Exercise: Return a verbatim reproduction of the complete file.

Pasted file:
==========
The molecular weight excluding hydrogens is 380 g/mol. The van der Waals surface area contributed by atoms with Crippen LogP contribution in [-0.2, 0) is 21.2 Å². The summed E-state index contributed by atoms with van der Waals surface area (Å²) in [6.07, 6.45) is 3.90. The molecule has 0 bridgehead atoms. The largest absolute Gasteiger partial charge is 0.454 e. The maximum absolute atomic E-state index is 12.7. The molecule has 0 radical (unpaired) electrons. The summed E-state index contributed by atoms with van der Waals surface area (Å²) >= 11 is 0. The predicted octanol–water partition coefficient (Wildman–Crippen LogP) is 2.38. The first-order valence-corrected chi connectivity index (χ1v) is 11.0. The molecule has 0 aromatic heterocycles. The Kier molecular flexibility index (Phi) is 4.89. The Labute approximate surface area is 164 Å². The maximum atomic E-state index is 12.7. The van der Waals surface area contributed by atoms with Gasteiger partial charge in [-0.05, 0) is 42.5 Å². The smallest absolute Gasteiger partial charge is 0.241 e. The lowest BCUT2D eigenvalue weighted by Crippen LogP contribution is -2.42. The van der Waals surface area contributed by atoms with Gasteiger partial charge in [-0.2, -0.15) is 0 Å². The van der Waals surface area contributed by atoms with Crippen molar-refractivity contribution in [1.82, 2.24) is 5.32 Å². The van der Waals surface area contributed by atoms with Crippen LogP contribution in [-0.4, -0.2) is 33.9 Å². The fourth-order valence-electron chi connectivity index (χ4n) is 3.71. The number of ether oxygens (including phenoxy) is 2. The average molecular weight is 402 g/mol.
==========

The molecular weight excluding hydrogens is 380 g/mol. The van der Waals surface area contributed by atoms with Crippen LogP contribution in [-0.2, 0) is 21.2 Å². The summed E-state index contributed by atoms with van der Waals surface area (Å²) in [6.07, 6.45) is 3.90. The molecule has 0 bridgehead atoms. The largest absolute Gasteiger partial charge is 0.454 e. The maximum absolute atomic E-state index is 12.7. The molecule has 0 radical (unpaired) electrons. The summed E-state index contributed by atoms with van der Waals surface area (Å²) >= 11 is 0. The predicted octanol–water partition coefficient (Wildman–Crippen LogP) is 2.38. The first-order valence-corrected chi connectivity index (χ1v) is 11.0. The molecule has 0 aromatic heterocycles. The Kier molecular flexibility index (Phi) is 4.89. The Labute approximate surface area is 164 Å². The maximum atomic E-state index is 12.7. The van der Waals surface area contributed by atoms with Gasteiger partial charge in [-0.05, 0) is 42.5 Å². The smallest absolute Gasteiger partial charge is 0.241 e. The lowest BCUT2D eigenvalue weighted by Crippen LogP contribution is -2.42. The van der Waals surface area contributed by atoms with Gasteiger partial charge in [-0.2, -0.15) is 0 Å². The van der Waals surface area contributed by atoms with Crippen molar-refractivity contribution in [1.82, 2.24) is 5.32 Å². The van der Waals surface area contributed by atoms with Crippen LogP contribution in [-0.4, -0.2) is 33.9 Å². The fourth-order valence-electron chi connectivity index (χ4n) is 3.71. The number of ether oxygens (including phenoxy) is 2. The average molecular weight is 402 g/mol.